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Beyond March Madness
When shooting indoor sports photography such as basketball, hockey, boxing, water sports and so forth, there are two possible approaches to getting sharp images at the peak of the action.
Indoor sports photography approach number 1: Use the existing light. The good news: You can travel light. The bad news: You are at the mercy of whatever sodium vapor or other light source lighting the court, pool, ring or rink. If you're shooting a local game at a high school, lighting could be uneven or barely sufficient. In college hoops and pro arenas, lighting should be better since the courts are lit for TV, but your access to the action will be more limited if you are not there in an official capacity.
Indoor sports photography approach number 2. Bring your own light. (That's what Sports Illustrated photographers do!) Set up units in advance, off camera, preferably shooting down from a high angle so you won't blind the players, and trigger them via radio slaves. The good news: You will be in control of ample light for your shots. The bad news: Unless you are a professional sports shooter, the cost can be high, and you'll need access and permission to set up.
Photo © WebSubstance/iStockphoto.com
Realistically, unless you're a pro, you're probably going to go with approach number one to get well-exposed indoor shots like the one above, in which case you need a digital camera with a good sensor and a fast lens.
The latest digital SLRs—including most APS sensor models—will deliver outstanding (or, at least, acceptable) image quality even when you pump up the ISO above 1000. If you are buying a new camera with indoor sports capabilities in mind, look for one that will deliver images no noise (pro level) or very little noise (enthusiast-level) at ISO 1600. Most likely, you'll be shooting at around ISO 3200 or even higher in order to get both reasonable depth of field and a shutter speed of at least 1/250 second while shooting action in non-professional sports venues.
You will also want your camera to have a fairly rapid burst rate—at least 5fps—and enough transfer bandwith so it will keep shooting for dozens of images at a time without pausing, and many focus points for faster autofocus acquisition. Since you'll be shooting indoors, the doesn't have to be weather-sealed, although it would be nice to have that option.
This leaves you with many good options that are affordable. Here are models we recommend based on action-friendly specs and image quality test results published by DxOMark labs (Note: DxOMark lab test results are used by permission; all prices are body only):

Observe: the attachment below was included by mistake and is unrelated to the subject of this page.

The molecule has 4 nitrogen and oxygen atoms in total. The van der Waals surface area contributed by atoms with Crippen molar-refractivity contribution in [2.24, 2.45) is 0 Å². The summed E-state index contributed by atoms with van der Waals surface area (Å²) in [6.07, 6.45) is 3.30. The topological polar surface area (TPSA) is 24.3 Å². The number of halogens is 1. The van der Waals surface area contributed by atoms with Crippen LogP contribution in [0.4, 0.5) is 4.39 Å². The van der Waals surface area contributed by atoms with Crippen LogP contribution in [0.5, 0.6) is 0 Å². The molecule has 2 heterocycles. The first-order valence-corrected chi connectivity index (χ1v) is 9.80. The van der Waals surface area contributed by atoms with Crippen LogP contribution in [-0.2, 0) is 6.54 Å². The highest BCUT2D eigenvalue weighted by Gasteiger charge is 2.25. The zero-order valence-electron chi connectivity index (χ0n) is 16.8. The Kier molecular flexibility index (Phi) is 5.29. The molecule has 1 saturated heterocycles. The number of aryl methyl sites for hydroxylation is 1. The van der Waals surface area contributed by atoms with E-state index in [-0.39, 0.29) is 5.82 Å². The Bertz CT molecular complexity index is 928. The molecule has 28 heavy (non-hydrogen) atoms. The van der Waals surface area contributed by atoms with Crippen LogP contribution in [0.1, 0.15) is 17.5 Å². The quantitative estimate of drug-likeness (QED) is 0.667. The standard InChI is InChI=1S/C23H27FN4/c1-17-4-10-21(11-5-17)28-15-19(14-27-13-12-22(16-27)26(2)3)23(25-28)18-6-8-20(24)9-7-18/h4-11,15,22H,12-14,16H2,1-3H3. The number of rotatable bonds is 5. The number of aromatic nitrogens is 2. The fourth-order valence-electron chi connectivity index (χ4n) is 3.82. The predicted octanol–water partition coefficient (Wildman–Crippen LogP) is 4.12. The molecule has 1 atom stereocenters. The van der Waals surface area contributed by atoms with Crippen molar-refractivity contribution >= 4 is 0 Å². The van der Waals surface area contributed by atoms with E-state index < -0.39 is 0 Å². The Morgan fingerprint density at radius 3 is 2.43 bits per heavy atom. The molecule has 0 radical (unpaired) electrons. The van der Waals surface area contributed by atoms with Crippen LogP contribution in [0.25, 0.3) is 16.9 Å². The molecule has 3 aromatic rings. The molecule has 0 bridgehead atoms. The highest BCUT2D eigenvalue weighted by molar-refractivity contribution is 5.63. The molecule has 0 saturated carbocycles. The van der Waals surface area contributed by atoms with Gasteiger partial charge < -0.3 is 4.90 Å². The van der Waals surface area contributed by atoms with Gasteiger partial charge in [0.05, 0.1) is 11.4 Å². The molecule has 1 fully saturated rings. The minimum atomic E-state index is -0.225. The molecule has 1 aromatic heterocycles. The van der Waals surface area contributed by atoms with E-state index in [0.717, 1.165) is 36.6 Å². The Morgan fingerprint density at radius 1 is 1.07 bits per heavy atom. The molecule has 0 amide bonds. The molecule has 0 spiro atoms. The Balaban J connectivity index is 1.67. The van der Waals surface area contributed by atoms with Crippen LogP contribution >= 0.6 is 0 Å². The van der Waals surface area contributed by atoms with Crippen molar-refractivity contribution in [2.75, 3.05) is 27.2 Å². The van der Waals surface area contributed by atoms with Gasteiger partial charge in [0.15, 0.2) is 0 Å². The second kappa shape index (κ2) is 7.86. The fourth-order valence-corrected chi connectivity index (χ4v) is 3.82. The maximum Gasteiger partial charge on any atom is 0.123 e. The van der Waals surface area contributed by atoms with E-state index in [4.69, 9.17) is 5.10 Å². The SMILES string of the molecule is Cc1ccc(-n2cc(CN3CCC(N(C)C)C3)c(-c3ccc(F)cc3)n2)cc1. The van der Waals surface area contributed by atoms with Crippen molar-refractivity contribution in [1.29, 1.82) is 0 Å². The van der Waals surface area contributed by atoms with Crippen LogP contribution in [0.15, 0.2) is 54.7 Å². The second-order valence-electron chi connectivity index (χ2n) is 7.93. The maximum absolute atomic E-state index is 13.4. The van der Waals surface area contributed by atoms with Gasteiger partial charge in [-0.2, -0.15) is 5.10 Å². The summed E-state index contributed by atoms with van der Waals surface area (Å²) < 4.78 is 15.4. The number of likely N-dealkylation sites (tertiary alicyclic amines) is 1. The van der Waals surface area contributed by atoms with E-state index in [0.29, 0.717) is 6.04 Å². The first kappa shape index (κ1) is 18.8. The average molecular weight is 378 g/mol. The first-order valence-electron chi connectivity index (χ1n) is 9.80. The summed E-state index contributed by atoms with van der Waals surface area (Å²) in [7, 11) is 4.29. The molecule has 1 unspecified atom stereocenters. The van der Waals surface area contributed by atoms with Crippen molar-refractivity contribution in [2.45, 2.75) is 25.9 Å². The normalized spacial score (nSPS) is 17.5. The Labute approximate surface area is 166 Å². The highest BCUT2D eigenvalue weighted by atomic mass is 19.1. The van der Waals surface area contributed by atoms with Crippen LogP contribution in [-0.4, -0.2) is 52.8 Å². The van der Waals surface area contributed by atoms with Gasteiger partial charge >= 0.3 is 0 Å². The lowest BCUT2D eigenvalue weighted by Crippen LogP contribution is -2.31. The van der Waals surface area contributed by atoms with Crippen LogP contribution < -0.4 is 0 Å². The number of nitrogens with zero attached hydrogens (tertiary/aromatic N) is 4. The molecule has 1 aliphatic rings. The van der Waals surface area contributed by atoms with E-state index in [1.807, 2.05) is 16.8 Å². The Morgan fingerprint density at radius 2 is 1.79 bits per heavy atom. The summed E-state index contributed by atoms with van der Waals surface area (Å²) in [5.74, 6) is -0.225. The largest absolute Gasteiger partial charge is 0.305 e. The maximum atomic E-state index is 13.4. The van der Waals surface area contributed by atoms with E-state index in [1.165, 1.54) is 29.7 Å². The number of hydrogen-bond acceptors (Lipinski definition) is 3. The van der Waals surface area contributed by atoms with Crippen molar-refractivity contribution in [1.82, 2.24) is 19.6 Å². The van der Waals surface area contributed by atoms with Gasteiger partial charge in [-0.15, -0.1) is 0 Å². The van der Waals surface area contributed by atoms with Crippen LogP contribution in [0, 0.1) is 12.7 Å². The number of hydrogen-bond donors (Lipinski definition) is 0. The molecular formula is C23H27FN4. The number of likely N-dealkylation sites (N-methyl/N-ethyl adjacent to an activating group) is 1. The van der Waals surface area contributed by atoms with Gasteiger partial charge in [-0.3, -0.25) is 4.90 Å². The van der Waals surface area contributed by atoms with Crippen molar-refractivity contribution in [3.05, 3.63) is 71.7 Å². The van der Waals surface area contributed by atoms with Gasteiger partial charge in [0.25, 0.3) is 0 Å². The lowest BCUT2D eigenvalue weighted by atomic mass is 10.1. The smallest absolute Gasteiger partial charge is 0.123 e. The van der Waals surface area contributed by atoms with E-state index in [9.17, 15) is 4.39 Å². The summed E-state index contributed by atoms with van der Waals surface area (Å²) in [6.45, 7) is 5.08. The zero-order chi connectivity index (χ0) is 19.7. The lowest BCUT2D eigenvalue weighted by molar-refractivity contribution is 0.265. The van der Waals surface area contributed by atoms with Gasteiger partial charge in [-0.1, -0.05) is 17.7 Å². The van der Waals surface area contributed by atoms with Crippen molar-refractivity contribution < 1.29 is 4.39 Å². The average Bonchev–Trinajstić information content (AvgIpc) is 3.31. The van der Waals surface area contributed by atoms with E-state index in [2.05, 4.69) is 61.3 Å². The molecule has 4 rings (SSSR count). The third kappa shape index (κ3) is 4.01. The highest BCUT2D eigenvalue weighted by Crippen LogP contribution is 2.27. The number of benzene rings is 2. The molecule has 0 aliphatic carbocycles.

The Canon EOS 70D, at the Adorama price of $1,199.00, may be the best APS sensor choice for Canon users, with continuous shooting up to 7fps and very little noise at ISO 1600.
You'll get higher image quality with the full-frame Canon EOS 6D ($2,499) but its burst rate is a bit slow, at 4.5fps. If you need the higher burst rate and can afford it, the Canon EOS-5D Mark III ($3,399) provides 6fps and similar stellar image quality. Going pro? The tool of choice is the big, pricey but low-light and built-for-speed Canon EOS-1Dx ($6,799)
Nikon DSLRs consistently scores high on DxOMark image quality tests for both APS and full-frame sensor cameras, and the more expensive models have faster burst rates. The best value would be the Nikon D5300 ($796.95, with a 24MP APS sensor that is rated tops in its class by DxOMark and a 5fps burst rate, which should do the job. The Nikon D7100, at $1,146.95, shares the same sensor but offers a slightly faster 6fps burst.
Nikon's full-frame cameras all offer clean image quality at ISO 1600 and very little noise above that, but the most sports-friendly models are the top-line 11fps Nikon D4s ($6,496.95), while the more moderately priced Nikon D610 ($1,896.95) will help you get the shot with 6fps.
For price/performance, the Sony A65 ($498.00), with its highly-rated 24MP APS Sony sensor, sports-friendly 10fps burst rate, and sub-$500 body-only pricetag, may be the best value despite modest grain by ISO 1600.
If you are willing to sacrifice burst rate for near-perfect image quality, and can afford it, the full-frame Sony A7 ($1,698; a MILC, not a DSLR) boasts one of the highest image quality scores of all digital cameras, with clean images through ISO 3200, according to DxOMark's tests, and has a 5fps burst rate in Speed Priority Continuous Shooting. It costs $1,698.
For lenses, keep it simple: one or two lenses, and the fastest aperture you can afford.
You will get the most focal flexibility by using a zoom lens—although they tend to be heavier and pricier.
A 24-105mm lens for full-frame cameras (or an 18-70mm for APS) is a good basic lens that covers everything from a good wide view (great for courtside and rinkside action when play is up close), while a 70-200mm is a good idea for catching the action when farther away but if you can only choose one, the 24-105 range is your best option to start with.
For Canon, recommended zooms are:
- Sigma 17-70mm f/2.8-4 DC Macro OS HSM ($449.00)
- Tamron SP AF 17-50mm f/2.8 XR DI-II VC ($649.00)
- Nikon 24-70mm f/2.8G ED-IF AF-S ($1,886.95)
- Nikon 70-200mm f/2.8G AF-S VR II ($2,396.95)
- Sony 16-105mm f/3.5-5.6 DT ($698)
- Tamron 28-75mm f/2.8 XR Di LD-AF ($510.55)
- Sigma 70-200mm f/2.8 EX DG OS ($1,249.01)
What about primes?
Lighter, cheaper and faster, a good prime lens could be your ticket to professional-looking indoor action shots...as long as you're willing to work within its limited focal length.
Other Important Accessories
Choose the fastest memory card you can get to maximize the camera's file writing capabilities. This will let you shoot more photos in rapid sequence without pauses or hesitation. You may also want to invest in a monopod to provide greater stability while still allowing you to keep things light and mobile.